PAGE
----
Baltic Fund for Nature


Lake Ladoga is a unique natural object, the state of which is the decisive factor influencing the climatic, environmental and economic characteristics in most of the Baltic Sea drainage area.

Ladoga, which is the largest lake of Europe, is one of the 15 largest freshwater reservoirs in the world. The state of the environment in the Ladoga area affects the life standard of several million people living in 258,000 km2 of the lake watershed area, which includes a great part of the Russian north-west and eastern Finland (Fig 1.1 and 1.2.). Lake Ladoga also plays the key role in industrial and drinking water supply to St. Petersburg with its five million inhabitants. Moreover, the state of the lake directly affects the water quality in the Neva river, Gulf of Finland and the Baltic Sea in general.

Geological history of the Ladoga is reflected in the unique landscapes and rock structure. A whole number of geological monuments have no analogues in Europe. One of the important features of the geomorphology of the Northern Ladoga Lake area are a complex of lacustrine-glacial terraces arranged as benches. There are six such levels of the shore evidencing the evolution of the palaeowaterbody, which had occupied the land now under Lake Ladoga and experienced several severe fluctuations of the water level from 30-20 m below and 18-20 m above the modern level of the lake.

The plant and animal world of the Ladoga Lake area is rich and varied. The lake is particularly renowned for its fish stocks, including such valuable forms as Ladoga salmon, whitefish, lake char, vendace, grayling.

A number of territories around the lake are important bird stopping places along the White Sea - Baltic Flyway. Nizhne-Svirsky strict nature reserve covering 41,000 ha of the Ladoga Lake shore has representatives of nearly all of the mid-taiga bird fauna.

Numerous monuments of the Russian North history and culture have preserved in the Ladoga La- ke watershed area.

Before the 1960's Lake Ladoga was an oligotrophic water body, but human activities of the last 20-30 years induced catastrophic changes in the lake. In the 1970's already the lake became mesotrophic, with raised content of biogenic elements and lowering water transparency. Recently, the state of the most heavily contaminated areas of the lake has somewhat improved, as some large pollution sources were eliminated. Still, eutrophication of the bulk of the water mass is continuing as the huge body of water noted for high inertia is slow to respond to changes in the environment.

The value and uniqueness of Lake Ladoga are understood by quite many organizations. A programme of monitoring of the Ladoga Lake ecosystem components already existed back in the USSR. Growing concern for the problems of the lake has recently been demonstrated by the international public. Thus, three international symposia "Ecological problems of Lake Ladoga" (St. Petersburg, Russia, 1993), "Largest Lake of Europe and its environment" (Joensuu, Finland, 1996), and "Lake Ladoga and other large lakes" (Petrozavodsk, Russia, 1999) have already taken pla- ce. The aim of such conferences is both to identify the problems of the Ladoga proper and find solutions for them, and to decide on the possible co-operation for maintaining the stability of all large lakes in the Northern Hemisphere.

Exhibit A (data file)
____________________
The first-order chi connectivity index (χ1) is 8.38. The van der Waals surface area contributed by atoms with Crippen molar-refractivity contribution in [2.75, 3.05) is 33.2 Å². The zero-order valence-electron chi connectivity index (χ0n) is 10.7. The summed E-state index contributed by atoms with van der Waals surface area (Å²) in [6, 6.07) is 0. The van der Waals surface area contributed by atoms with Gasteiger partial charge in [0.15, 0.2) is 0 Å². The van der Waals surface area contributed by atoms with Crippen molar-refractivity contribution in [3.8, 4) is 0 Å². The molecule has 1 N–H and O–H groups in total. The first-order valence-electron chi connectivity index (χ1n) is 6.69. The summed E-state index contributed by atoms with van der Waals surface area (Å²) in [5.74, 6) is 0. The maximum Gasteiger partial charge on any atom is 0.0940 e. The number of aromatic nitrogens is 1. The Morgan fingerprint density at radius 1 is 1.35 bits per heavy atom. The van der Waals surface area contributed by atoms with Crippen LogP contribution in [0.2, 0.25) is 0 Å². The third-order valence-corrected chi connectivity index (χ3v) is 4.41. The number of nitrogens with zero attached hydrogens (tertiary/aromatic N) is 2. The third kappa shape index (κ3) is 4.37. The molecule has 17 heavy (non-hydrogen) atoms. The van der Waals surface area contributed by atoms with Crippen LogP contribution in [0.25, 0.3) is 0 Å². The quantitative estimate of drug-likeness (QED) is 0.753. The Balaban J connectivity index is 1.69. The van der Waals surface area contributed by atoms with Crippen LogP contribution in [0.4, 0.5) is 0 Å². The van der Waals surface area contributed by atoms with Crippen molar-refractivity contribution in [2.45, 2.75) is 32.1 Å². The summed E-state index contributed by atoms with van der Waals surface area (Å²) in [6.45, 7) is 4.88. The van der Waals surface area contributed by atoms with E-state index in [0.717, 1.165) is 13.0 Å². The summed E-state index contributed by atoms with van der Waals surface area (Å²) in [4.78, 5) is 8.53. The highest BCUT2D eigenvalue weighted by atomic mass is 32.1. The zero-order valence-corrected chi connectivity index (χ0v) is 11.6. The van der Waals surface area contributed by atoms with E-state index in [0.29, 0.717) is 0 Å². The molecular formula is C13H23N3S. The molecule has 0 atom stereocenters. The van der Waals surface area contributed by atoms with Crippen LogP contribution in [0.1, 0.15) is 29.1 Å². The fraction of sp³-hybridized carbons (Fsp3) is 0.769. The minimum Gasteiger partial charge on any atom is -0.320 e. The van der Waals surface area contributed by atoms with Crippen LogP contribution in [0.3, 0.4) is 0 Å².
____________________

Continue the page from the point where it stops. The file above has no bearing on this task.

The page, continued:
Problems of the Ladoga Lake area are studied by numerous organizations and experts. However, the federal programme on Ladoga being not implemented in practice, activities on the study and conservation of the area often lack co-ordination, are chaotic and inefficient. The newly established non-governmental organizations and unions working in the area also concentrate mainly on short-term local projects. In this context, St. Petersburg Naturalist Society analysed the state of the Ladoga Lake area with the focus on the modern status of biodiversity and the factors affecting the stability of the Ladoga ecosystems. This project was carried out in connection with both the expansion of scientific research and nature conservation activities of SPNS in the area, and the growing concern for the Ladoga Lake problems among SPSN partner-organizations, first of all, World Wide Fund for Nature - WWF.

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About project
  • Background
  • Purpose and Objectives
  • Project Personnel

  • Legislative basis
  • Legislation
  • Lake Ladoga drainage area as a management object

  • Environment
  • Geomorphology and landscapes
  • Climate
  • Waters, sediments and biota
  • Water - Land Border Zone
  • Terrestrial Ecosystems

  • Natural resources
  • Mineral
  • Agricultural
  • Forest
  • Fish
  • Game
  • Tourism

  • Protected areas
  • Leningrad region
  • Republic of Karelia

  • Social and demographic situation
  • History of the area
  • Population numbers and structure
  • Employment structure

  • Economy
  • Industry
  • Exploitation of mineral resources
  • Agriculture
  • Forestry
  • Fisheries
  • Hunting
  • Tourism
  • Transport
  • Economical significance of natural resources and resource use

  • Ecological assessment
  • Sources of human impact
  • Assessment of the state of ecosystem components
  • Hot spots

  • Biodiversity conservation
  • Development scenarios
  • Proposed strategies

  • Literature

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